Believe it or not, this could be a news headline in the next few years.
We’ve all been hearing about global warming for years now, but recently its effects have become more tangible. From record degree temperatures 20-40 degrees above the norm, to icebergs the size of Manhattan inching closer to melting and the sharp decline in once populous species like the Polar Bear, we are now beginning to feel the effects of what the scientists warned about a decade ago.
According to “To the Lifeboats,” an article published in the November/December issue of Mother Jones, global warming is on its way to displacing millions of people, and creating “climate refugees.” The article quotes Bill Gates as saying “It is interesting how often the impact of climate change is illustrated by talking about the problems the polar bears will face rather than the much greater number of poor people who will die unless significant investments are made to help them.”
While the polar bears are undoubtedly of great concern, the article makes a good point. It states that the places feeling the most heat, in all senses of the word, are areas of Africa, Bangladesh, Vietnam, and many of the small islands of the Pacific that are barely noticeable on a map. Tuvalu, one of the world’s smallest nations with just under 20 square miles of land—none of which is more than 16 feet above sea level—is one of these places. The country has no significant valuable natural resources to generate income, and much of it is comprised of precious coral reefs which are rapidly becoming victims of warmer ocean temperatures.
According to the article, the Intergovernmental Panel on Climate Change warned that countries with low elevations, such as Tuvalu, will be subject to not only endangerment but complete submersion due to rising sea levels and increasingly violent storms. As the tides shift and wind and storm patterns become more violent and erratic, people living in these areas will be forced to flee their land because it will become uninhabitable. As less rain falls on valuable crops in some African countries, the less farmers will be able to produce food, and the less people will have access to food.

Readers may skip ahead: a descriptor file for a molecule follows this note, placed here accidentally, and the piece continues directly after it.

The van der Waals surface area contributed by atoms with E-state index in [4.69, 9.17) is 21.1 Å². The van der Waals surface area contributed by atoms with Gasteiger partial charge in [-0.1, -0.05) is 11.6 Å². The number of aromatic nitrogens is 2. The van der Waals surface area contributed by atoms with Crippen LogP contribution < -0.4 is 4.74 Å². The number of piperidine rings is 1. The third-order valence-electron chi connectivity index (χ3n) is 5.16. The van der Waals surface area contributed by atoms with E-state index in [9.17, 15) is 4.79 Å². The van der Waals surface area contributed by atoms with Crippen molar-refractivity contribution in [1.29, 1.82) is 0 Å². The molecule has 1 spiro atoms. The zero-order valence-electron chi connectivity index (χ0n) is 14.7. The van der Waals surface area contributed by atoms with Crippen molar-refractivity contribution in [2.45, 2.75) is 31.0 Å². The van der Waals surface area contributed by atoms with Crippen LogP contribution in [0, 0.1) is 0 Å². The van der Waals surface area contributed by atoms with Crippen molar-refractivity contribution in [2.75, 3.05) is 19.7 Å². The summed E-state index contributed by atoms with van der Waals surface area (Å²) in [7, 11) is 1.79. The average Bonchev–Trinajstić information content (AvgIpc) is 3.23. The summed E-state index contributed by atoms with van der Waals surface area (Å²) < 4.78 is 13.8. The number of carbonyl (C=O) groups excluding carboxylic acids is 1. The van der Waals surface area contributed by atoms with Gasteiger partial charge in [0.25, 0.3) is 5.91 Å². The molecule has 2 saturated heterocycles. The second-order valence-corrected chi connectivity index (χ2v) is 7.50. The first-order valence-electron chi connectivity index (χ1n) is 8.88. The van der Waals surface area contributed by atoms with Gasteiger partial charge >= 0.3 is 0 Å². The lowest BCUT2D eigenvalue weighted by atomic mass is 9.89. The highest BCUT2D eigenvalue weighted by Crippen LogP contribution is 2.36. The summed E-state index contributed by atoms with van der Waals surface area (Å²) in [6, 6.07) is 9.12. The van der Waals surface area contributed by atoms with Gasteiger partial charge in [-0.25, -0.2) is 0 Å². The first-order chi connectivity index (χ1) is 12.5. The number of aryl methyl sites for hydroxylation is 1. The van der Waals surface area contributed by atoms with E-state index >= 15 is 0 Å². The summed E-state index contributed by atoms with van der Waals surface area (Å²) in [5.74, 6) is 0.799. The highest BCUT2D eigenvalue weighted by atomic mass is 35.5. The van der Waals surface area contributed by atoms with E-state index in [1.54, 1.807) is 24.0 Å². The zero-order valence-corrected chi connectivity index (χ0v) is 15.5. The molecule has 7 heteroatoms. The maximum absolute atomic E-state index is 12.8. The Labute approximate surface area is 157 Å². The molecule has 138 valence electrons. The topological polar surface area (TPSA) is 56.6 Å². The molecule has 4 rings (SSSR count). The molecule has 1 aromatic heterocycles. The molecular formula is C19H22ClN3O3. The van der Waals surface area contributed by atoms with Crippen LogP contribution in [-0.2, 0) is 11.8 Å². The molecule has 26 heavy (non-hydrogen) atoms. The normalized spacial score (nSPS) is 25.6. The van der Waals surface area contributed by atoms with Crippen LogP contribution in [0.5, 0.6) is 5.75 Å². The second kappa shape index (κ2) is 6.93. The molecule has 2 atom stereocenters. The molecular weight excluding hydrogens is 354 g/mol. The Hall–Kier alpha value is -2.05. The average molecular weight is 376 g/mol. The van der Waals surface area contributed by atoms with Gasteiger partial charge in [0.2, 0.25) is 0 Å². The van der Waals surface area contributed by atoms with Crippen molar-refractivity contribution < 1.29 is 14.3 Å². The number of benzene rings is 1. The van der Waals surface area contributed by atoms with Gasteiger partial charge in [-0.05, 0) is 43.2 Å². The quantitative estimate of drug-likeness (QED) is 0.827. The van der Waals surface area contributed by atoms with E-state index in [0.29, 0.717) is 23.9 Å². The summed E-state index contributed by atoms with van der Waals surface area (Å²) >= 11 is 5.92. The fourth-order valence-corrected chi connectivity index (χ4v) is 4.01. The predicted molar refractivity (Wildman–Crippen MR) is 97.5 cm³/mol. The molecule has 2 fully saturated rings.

So what can you do as an ordinary citizen to help alleviate the drastic effects of global warming? For one, you can visit http://www.stopglobalwarming.org/, an organization of nearly 1.5 million people taking action and encouraging the government to do the same. You can also encourage your local representatives to vote in favor of bills and actions to address and reduce global warming.]]>
Venture Philanthropy Fund describes themselves as “a giving circle of individuals who invest in social entrepreneurs focused on tackling persistent social and economic problems in New York City. We seek to harness the vitality, ingenuity and incomparable resources of NYC for the benefit of all of its residents by raising awareness of critical issues, growing and educating a highly diverse membership about the power of collective giving, and by joining forces with thought leaders, activists and like-minded organizations.”
It seems Global Potential has met these impressive goals and is now in the running to receive much deserved and needed funding for 2009 to continue their path to changing the world! For more information on VPF, visit www.nycvpf.org.]]>